I think it’s safe to say that this Generation are more tech savy than any others. The majority of us aren’t exactly technical engineers like our parents believe we are but we know our way around apps and connecting to wifi is never a problem. With this tech accessibility it has become much easier to get your art out there but also it can be seen that many young people go ‘Viral’ over night on platforms like Tiktok and Youtube, from 15,13 or even 10 years old. However, from this demystifying of how to become ‘popular’ online ( Thank you Uni Degree for the terminology) it opens the possibility of young people now being exposed to the same toxicity and negative atmosphere found online that targets people in the spotlight that we have become desensitized to.
Popular tiktokers, such as Charli D’amelio who became famous overnight for her viral dances, are forced to put on a business persona and develop a thick skin, despite being of a very young age, e.g. Charli only being 15. Not to mention the sexualisation based on her appearance based on her choice to wear more form fitting clothing. The constant sexualisation of young artists both male and female takes away the value of these young artists and makes them more into models than creators. Something to look at rather than be able to resonate with the young people of today as someone like them rather than something to nit-pick.
For this I turn to the recent image of Billie Ellish coming out of her house wearing comfortable clothing rather than her signature baggy style. Now, I am a fan of most of Eillish’s work ( even though I don’t like bad guy- I’m sorry I had to say it) and frankly I think she is an incredibly beautiful young woman. Her music speaks to many people, including young people, they resonate with lyrics about struggles with mental health and negativity and her soft spoken tone of voice has inspired many to give it a go as well with covers of her songs or creating their own original content. Many find a voice through her music and like her are able to find their start online too (check out Chloe Moriondo – her ‘le vie en rose’ cover is… chefs kiss) . However, there have been quite a bit of instances when people would comment on Billie’s boday using phrases such as ‘wine mum body’ or even saying that she is obese. Eillish is 18 years old and comments like such damage more than her own body image and confidence, they do hurt people who look up to her or even view themselves to be similar-looking to the young artist.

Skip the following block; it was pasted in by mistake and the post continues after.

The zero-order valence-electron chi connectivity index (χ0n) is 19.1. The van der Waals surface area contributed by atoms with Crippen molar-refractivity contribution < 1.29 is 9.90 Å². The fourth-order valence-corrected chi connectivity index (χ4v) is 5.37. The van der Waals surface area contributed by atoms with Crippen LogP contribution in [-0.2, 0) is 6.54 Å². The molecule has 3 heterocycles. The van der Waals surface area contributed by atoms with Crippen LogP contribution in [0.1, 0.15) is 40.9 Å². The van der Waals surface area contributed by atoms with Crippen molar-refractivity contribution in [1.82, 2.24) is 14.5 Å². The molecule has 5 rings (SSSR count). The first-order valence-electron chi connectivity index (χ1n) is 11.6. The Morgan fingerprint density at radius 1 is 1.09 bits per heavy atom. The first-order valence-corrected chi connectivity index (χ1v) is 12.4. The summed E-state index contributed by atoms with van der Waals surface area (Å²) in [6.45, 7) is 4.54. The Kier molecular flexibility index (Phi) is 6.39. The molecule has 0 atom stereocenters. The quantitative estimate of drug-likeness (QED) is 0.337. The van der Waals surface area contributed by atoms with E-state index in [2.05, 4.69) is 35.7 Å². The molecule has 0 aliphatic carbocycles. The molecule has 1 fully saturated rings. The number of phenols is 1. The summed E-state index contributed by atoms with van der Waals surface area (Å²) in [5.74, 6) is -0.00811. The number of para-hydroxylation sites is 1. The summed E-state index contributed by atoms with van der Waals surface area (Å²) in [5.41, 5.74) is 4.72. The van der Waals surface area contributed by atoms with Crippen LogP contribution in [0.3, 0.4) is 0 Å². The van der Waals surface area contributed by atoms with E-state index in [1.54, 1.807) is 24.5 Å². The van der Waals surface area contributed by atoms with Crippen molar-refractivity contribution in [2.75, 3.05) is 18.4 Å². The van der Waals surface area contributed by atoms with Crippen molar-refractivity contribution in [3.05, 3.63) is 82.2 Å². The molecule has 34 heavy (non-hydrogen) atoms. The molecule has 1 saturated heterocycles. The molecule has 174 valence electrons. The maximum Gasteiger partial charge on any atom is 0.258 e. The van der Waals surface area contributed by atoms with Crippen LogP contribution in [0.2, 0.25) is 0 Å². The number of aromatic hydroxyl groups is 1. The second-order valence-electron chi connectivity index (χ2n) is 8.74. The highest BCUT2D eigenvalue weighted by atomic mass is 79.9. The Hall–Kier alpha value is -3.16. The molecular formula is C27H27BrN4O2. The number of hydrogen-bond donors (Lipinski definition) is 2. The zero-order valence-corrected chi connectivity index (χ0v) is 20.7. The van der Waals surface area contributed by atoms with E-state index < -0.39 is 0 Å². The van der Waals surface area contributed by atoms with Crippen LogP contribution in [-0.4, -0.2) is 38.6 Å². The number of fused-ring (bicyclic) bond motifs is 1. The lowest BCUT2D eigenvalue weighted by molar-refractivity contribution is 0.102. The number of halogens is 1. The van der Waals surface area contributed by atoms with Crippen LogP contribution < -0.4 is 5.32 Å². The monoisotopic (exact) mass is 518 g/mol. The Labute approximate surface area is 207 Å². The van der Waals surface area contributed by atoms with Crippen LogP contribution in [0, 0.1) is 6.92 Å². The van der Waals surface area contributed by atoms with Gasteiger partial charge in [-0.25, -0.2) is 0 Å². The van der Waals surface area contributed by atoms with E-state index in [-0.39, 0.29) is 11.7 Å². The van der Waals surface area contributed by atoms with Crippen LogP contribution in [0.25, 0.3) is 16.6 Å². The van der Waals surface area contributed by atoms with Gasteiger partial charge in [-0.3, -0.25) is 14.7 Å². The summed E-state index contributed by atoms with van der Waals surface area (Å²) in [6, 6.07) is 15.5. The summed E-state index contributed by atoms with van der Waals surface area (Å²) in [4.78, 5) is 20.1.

And that my friends is what is disgusting about the sexualisation of young Artists.
Many can chalk this behaviour up to be the work of supposed internet trolls but I feel it goes beyond that to the ground view of how we’ve seen someone once they begin to gain attraction. This massive amounts of pressure led many of these young people to be backed into a corner and due to their age they potentially have not dealt with such situations in an appropriate way. With a lack of life experience and more hate piled on top of them it makes many feel the need to take a break – a break from being forced to grow up too fast.
This begs for the question – How young is too young to be a ‘Artist’ ?
We, as young people, have more power than ever when it comes to the online sphere. We are responsible for climate change strikes, changing the way we view gender, sex and pronouns, understanding and accepting and talking about our privilege and marching with the marginalised and so much more!
From this I have hope that in our world, we as young artists have the capacity to change the tides on how people in the public eye are seen… as just people with bodies, minds, souls who are all beautiful and create art for the whole world to see.
To all young artists – you may feel the weight of judgement on your back for who you are, but you aren’t defined by it. If you are you – your art will thrive and so will you.
As no one is too young to be something- as long as they are treated and treat themselves right.
Put yourself in your art. All your personality smooshed into one. If you can be true to yourself in your art then you may find it helps you to be true to yourself… people like authenticity and ‘strangeness’ much more than you think.
(I write about robots a lot… I wonder what that says about me? Beep Boop)